The Doctor, starring Juliet Stevenson, will visit the Theater Royal Brighton from September 5th to 10th.
The Olivier Award winner plays Professor Ruth Wolfe, a consultant neurologist who founded an institute to study Alzheimer’s and dementia and find a cure.
But when a footage of her refusing to let a priest into the room of a young woman dying of sepsis goes viral, her life is turned upside down.
“She really had to work and toil and prove herself in a world that’s hostile at times,” Stevenson said.
“She’s quite fierce and doesn’t tolerate opposition. She doesn’t suffer from fools.
“She finds it quite difficult to deal with the current world and that’s why she gets in trouble when this incident happens at the beginning of the play, which then goes viral and several different factions take hold of it and it’s on social media and in going to war with the US Press.
“She’s becoming the focus of a huge national hate campaign, and that’s how she copes with it and doesn’t cope with it. There is a personal story that goes on and you find yourself in it, so you see her at home, you see her in the hospital and then you watch this catastrophic destruction of her life and work.”
The Doctor premiered at London’s Almeida Theater in 2019, but its planned transfer to the West End was canceled in 2020 due to the pandemic.
Stevenson said she is “thrilled” that the play will reach a wider audience through its three UK tour dates and West End performance, with Brighton being the play’s first venue.
She used her free time after rehearsals to explore the city further.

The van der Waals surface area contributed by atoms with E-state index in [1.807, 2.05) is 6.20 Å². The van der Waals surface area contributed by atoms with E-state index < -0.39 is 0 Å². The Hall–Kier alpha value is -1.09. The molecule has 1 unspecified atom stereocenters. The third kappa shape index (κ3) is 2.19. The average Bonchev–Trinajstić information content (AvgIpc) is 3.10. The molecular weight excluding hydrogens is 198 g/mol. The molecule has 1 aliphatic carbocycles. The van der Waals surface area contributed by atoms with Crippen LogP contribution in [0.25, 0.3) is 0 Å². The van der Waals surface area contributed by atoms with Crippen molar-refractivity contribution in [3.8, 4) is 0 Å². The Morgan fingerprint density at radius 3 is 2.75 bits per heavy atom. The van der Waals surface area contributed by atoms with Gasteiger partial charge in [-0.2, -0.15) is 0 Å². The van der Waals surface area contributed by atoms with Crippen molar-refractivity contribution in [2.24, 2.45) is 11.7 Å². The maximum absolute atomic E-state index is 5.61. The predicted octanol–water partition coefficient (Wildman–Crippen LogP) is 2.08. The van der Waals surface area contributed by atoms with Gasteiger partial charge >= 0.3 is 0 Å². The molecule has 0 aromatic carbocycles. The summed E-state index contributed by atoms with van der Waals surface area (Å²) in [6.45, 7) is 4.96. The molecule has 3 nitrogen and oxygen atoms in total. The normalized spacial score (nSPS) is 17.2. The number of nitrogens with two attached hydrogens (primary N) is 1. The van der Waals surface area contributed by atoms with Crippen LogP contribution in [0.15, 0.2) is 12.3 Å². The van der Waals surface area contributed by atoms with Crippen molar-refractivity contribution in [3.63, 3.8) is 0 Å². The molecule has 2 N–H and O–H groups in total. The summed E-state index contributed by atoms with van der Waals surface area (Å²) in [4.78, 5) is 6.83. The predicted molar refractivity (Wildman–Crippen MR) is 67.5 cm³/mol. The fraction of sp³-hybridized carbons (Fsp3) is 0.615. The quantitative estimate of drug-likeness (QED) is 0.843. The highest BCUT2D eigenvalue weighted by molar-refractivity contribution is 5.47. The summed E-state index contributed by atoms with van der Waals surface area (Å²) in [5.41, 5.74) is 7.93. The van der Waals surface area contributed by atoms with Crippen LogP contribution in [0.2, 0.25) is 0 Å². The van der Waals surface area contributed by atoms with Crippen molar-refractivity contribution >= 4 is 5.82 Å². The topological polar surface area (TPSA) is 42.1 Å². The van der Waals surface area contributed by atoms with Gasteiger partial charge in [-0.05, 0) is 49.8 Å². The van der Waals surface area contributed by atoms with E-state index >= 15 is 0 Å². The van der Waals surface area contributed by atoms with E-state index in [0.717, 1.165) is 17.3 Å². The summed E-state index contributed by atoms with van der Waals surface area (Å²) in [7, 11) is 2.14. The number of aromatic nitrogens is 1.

“I’m delighted that Brighton is our first tour venue, it’s not a city that I know well,” she said.
“I’ve popped in here briefly sometimes to work with Pier Productions’ beautiful recording studio in Brighton, but that was my only connection to the city.
“So I’m really excited to have just arrived and twelve days of exploring – I’ve already been strolling around by the time we’ve finished work in the evenings and I just love the sea and the architecture and these amazing, funky, interesting little alleys.” and curves and beautiful views.
“And I’ve never acted at the Theater Royal Brighton. I love putting a new theater in my belt! I don’t often find one these days after a long time.
“It’s beautiful, so beautiful – I love it front and back. This beautiful Victorian warm space to play and enjoy backstage life and shabby chic style rooms is truly enchanting.
“I also look forward to the audience here, who I imagine will be very lively, hungry, engaged and receptive to this piece.
“I’m delighted to be here and look forward to having this conversation with the Brighton audience.”
Stevenson, who won a Critics’ Circle Award and was nominated for an Evening Standard Award for Best Actress for her performance in The Doctor, previously worked with director Robert Icke on 2016’s Mary Stuart and 2017’s Hamlet.
“I felt with Rob that we were doing the kind of theater I’ve craved for ages and he’s very dynamic and interested in doing theater right now, which I am,” she said.
“So he wrote The Doctor for me what to do with him, which is very nice.”
Stevenson said the play “offers a debate” about the “bitter culture we currently live in,” including abort culture, identity politics, social media’s “echo chamber,” and “inter-identity wars, the established kangaroo courts.” on twitter”.
“Theatre is a place where you can do that, you can deal with dangerous and difficult issues knowing that it’s just a play but realizing the complexities we have to deal with in our daily lives,” she said.
“It’s an amazing psychological study, it’s an amazing central role for a woman and an older woman – my age!
“Women rarely see older women recounting their experiences on stage.”
https://www.theargus.co.uk/news/20899756.juliet-stevenson-brings-doctor-brighton/?ref=rss Juliet Stevenson brings The Doctor to Brighton